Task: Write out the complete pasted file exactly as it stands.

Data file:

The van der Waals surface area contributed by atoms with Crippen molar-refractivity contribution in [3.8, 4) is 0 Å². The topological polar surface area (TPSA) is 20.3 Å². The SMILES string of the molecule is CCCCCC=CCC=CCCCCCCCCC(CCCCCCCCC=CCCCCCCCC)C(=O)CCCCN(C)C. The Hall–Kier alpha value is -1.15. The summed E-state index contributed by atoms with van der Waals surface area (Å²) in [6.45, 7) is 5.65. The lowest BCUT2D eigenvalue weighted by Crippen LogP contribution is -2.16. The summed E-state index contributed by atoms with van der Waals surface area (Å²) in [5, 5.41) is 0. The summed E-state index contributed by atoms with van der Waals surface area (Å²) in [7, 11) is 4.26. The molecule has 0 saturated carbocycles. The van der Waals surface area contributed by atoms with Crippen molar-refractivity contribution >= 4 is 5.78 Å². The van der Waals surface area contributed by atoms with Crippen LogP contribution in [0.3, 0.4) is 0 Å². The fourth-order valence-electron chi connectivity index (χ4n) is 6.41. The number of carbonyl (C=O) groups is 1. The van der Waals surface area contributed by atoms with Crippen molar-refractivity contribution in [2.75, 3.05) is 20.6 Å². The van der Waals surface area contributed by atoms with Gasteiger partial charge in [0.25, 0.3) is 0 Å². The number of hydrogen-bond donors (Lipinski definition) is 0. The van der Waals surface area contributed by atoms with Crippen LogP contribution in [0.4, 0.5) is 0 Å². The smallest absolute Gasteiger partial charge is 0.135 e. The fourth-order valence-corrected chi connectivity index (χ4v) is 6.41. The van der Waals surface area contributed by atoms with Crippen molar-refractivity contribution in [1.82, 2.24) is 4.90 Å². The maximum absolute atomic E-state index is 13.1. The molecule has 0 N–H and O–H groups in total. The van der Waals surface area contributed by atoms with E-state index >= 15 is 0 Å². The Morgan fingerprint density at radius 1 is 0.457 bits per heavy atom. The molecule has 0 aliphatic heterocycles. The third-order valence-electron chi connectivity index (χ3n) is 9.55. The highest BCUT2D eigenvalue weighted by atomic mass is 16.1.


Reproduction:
The van der Waals surface area contributed by atoms with Crippen molar-refractivity contribution in [3.8, 4) is 0 Å². The topological polar surface area (TPSA) is 20.3 Å². The SMILES string of the molecule is CCCCCC=CCC=CCCCCCCCCC(CCCCCCCCC=CCCCCCCCC)C(=O)CCCCN(C)C. The Hall–Kier alpha value is -1.15. The summed E-state index contributed by atoms with van der Waals surface area (Å²) in [6.45, 7) is 5.65. The lowest BCUT2D eigenvalue weighted by Crippen LogP contribution is -2.16. The summed E-state index contributed by atoms with van der Waals surface area (Å²) in [5, 5.41) is 0. The summed E-state index contributed by atoms with van der Waals surface area (Å²) in [7, 11) is 4.26. The molecule has 0 saturated carbocycles. The van der Waals surface area contributed by atoms with Crippen molar-refractivity contribution >= 4 is 5.78 Å². The van der Waals surface area contributed by atoms with Crippen LogP contribution in [0.3, 0.4) is 0 Å². The fourth-order valence-electron chi connectivity index (χ4n) is 6.41. The number of carbonyl (C=O) groups is 1. The van der Waals surface area contributed by atoms with Crippen molar-refractivity contribution in [2.75, 3.05) is 20.6 Å². The van der Waals surface area contributed by atoms with Gasteiger partial charge in [0.25, 0.3) is 0 Å². The number of hydrogen-bond donors (Lipinski definition) is 0. The van der Waals surface area contributed by atoms with Crippen LogP contribution in [0.4, 0.5) is 0 Å². The smallest absolute Gasteiger partial charge is 0.135 e. The fourth-order valence-corrected chi connectivity index (χ4v) is 6.41. The van der Waals surface area contributed by atoms with Crippen molar-refractivity contribution in [1.82, 2.24) is 4.90 Å². The maximum absolute atomic E-state index is 13.1. The molecule has 0 N–H and O–H groups in total. The van der Waals surface area contributed by atoms with E-state index >= 15 is 0 Å². The Morgan fingerprint density at radius 1 is 0.457 bits per heavy atom. The molecule has 0 aliphatic heterocycles. The third-order valence-electron chi connectivity index (χ3n) is 9.55. The highest BCUT2D eigenvalue weighted by atomic mass is 16.1.